You knew it would come to this — I hinted at it in my . But before I get to business, I’d like to amend that blog: I finished Room Temperature and ended up really enjoying it. It’s sweet, charmingly contemplative and the father-daughter relationship is a lovely thing. So okay, we’re square.
First things first, let’s address the only real problem: the poems weren’t written in English. You can’t change that, I can’t change that, Ken Krabbenhoff did a noble job translating them but he can’t change it either. Until they create a literary version of the Babel Fish, you cannot retain a book’s full beauty when you switch languages — something inevitably gets lost. Easy example: “Oda a la mesa” or “Ode to the Table.” I’m no polyglot, but faithful years in French class have taught me to recognize a few things about the Romance languages. So when the English translation ends with “let’s eat” and the original ends with “a la mesa” (or, “to the table”) … it makes a difference! Creative license or not, the poem has been changed: it used to have the subject of the ode in the final line, and now it has something else.
As such, what’s great about this edition is its bilingualism. Mercifully, my past Neruda readings (The Captain’s Verses, Twenty Love Poems and a Song of Despair) were also under the thoughtful design of bilingual editions — Twenty Love Poems even followed up on the idea of including visuals. Not that poetry needs illustrations to enhance an image (that’s what adjectives are for), but it’s a nice touch, preserving the poetry while positively shaping the overall book experience.
Which brings us to Ferris Cook’s drawings. They are simple and elegant, capturing the essence of each poem’s subject without obscuring it. Their shading and detail merit true appreciation, and in this indirect valuing they’re as effective and inspiring as the poems they accompany.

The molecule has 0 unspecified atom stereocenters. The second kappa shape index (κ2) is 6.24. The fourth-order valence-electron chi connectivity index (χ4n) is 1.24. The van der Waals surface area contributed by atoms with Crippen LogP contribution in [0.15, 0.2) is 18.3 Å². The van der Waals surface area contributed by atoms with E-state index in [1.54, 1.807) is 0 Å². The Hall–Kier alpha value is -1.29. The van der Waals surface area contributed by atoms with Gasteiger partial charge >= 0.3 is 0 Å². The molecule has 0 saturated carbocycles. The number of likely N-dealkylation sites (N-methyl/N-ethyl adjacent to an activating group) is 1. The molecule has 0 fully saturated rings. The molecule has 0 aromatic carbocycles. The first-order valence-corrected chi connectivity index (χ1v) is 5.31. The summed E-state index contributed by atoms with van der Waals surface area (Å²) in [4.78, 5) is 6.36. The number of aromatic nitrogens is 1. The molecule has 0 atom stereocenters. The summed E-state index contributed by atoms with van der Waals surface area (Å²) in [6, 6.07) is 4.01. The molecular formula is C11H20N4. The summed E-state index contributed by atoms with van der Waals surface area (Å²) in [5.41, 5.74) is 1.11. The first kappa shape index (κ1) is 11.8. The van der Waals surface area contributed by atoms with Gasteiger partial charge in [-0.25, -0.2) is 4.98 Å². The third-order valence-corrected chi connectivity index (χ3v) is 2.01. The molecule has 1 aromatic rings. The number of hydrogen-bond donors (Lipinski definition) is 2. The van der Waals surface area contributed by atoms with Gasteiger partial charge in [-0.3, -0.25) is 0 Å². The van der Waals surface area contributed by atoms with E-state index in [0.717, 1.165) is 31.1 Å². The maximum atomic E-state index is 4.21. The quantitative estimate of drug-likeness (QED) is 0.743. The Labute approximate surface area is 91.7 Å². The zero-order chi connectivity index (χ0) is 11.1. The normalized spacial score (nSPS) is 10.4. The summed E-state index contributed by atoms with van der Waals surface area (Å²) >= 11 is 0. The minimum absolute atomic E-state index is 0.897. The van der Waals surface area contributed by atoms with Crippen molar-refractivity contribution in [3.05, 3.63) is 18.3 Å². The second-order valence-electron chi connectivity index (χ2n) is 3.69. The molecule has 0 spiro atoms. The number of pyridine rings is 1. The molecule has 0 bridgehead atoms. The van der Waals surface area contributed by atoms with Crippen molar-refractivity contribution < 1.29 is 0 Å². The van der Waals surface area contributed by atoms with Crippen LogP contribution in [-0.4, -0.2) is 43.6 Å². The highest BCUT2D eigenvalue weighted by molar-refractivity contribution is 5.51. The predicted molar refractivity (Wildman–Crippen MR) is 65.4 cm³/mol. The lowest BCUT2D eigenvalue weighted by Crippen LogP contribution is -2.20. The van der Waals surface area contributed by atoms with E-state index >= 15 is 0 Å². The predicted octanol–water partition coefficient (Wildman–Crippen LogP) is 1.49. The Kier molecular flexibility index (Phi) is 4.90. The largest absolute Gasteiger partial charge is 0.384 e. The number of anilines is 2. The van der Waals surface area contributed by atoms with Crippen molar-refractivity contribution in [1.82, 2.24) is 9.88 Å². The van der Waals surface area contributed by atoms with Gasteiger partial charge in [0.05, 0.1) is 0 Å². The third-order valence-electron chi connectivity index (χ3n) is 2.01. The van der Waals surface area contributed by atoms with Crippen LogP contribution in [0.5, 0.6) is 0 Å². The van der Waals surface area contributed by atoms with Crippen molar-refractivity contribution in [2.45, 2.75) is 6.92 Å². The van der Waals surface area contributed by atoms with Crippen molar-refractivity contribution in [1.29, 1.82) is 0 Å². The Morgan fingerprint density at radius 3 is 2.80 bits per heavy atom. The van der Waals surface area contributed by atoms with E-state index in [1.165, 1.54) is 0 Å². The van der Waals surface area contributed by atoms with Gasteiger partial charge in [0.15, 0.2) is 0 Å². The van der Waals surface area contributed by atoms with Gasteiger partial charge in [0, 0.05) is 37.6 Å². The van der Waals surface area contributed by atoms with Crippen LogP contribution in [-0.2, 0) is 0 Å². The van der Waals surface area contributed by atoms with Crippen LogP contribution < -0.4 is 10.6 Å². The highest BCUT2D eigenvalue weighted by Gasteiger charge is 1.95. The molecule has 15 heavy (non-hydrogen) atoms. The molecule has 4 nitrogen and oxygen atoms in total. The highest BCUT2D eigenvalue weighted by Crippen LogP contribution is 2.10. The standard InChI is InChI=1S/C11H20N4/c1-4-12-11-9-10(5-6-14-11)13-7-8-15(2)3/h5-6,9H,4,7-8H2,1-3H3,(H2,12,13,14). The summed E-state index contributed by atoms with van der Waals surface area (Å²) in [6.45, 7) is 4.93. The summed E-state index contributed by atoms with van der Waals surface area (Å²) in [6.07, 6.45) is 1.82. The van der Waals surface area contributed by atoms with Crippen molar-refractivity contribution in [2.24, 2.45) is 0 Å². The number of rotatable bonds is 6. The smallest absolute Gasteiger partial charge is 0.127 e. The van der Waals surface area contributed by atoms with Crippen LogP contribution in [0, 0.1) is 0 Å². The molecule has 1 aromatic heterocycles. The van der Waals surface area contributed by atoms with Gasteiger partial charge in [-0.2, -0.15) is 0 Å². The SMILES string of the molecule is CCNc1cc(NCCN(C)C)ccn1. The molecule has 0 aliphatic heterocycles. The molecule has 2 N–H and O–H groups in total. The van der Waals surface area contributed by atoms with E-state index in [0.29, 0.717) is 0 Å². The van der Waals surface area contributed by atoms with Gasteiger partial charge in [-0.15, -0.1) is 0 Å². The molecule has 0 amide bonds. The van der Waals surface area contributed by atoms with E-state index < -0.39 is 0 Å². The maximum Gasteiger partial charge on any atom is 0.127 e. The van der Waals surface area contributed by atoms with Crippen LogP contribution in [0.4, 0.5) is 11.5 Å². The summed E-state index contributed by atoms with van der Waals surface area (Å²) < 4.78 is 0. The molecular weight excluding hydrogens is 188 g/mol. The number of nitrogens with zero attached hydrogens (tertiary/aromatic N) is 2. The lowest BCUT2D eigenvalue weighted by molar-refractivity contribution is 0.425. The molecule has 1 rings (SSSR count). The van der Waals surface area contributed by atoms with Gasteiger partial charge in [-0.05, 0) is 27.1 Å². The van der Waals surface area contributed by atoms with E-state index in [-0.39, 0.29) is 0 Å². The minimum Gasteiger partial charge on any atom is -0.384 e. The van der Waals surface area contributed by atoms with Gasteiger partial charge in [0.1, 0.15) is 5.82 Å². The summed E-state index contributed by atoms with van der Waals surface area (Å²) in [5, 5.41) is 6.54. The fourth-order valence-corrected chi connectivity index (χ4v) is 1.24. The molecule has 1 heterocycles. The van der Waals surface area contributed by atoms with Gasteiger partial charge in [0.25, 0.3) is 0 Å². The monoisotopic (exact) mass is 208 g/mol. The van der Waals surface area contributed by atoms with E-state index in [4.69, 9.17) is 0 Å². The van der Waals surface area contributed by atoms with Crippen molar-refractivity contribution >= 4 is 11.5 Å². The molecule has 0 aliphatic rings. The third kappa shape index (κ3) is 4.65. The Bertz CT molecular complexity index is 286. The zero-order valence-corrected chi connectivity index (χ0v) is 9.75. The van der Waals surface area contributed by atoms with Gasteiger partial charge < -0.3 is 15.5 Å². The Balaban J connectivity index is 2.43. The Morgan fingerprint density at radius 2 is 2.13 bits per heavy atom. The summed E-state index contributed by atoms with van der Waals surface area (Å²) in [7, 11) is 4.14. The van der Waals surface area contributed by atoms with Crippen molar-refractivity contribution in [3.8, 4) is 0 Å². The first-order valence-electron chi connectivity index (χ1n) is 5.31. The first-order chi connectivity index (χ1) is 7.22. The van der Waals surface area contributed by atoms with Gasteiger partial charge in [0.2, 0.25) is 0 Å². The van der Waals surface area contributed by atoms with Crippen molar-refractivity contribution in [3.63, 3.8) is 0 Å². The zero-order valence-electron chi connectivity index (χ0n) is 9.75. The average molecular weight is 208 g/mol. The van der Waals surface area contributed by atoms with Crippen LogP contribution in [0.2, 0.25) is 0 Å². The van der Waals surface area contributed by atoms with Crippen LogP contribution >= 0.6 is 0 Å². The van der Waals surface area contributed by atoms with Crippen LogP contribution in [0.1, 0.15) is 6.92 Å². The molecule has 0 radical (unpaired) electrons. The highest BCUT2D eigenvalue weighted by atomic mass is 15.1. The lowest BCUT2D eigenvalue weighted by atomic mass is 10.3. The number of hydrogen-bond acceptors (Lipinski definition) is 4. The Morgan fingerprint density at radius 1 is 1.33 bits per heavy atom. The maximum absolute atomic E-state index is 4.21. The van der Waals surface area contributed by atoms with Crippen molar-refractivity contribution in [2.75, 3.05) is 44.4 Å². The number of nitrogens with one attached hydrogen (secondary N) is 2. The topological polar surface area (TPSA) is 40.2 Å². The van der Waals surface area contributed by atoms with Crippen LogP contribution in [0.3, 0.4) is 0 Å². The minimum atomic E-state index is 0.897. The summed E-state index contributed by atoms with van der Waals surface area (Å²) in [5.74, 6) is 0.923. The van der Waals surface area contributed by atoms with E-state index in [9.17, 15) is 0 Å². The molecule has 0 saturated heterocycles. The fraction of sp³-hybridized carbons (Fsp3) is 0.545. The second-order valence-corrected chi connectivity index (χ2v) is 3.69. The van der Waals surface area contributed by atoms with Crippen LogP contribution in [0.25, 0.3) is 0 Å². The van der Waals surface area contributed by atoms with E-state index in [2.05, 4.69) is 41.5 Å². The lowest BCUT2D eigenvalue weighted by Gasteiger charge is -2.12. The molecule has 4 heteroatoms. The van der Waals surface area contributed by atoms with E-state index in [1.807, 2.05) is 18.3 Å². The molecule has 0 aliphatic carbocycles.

And what poetry! As far as Neruda’s poems go, Odes to Common Things isn’t exactly common fare, with few women and little mention of politics. Even so, it carries all of the passion, imagination and benevolence he brings to his writing. These odes to things (be they plant, animal, or household object) show specific love for the objects themselves and general love for their place in the world. Any given piece will include an object’s construction, appearance or purpose, but gradually unfurls into elaborate stories and fantastic asides wholly unrelated to the object itself.
Another word on the drawings: they’re placed on the first page of each poem — and since the edition is bilingual, we get two similar but distinct illustrations at the head of each similar but distinct poem. The pairings are nicely varied — some are completely different (opposing strains of the same gillyflower species, unique plate or spoon designs), while others are identical with changes in perspective (the same halved orange at different angles, a violin inside and outside of its case).
One personal criterion for poetry is the inclusion of narrative: something to follow, a sense of A to B to C, a change of story or setting or even just attitude. I admire Charles Simic and James Tate for this reason: their poems are like matchbook-sized novels, fun and fascinating. Neruda’s odes achieve this ideal fully: our celebration of common things leads us through colorful descriptions, captivating scenes, surprising realizations, and peaceful, transformative conclusions. Page after page, you find yourself suddenly in love with a tomato, a dog, a dictionary; or a pre-existing love is powerfully reawakened by the winning marriage of basic images and well-chosen words. Ultimately, the highest praise would be to write an ode to Odes to Common Things. Which I may yet do.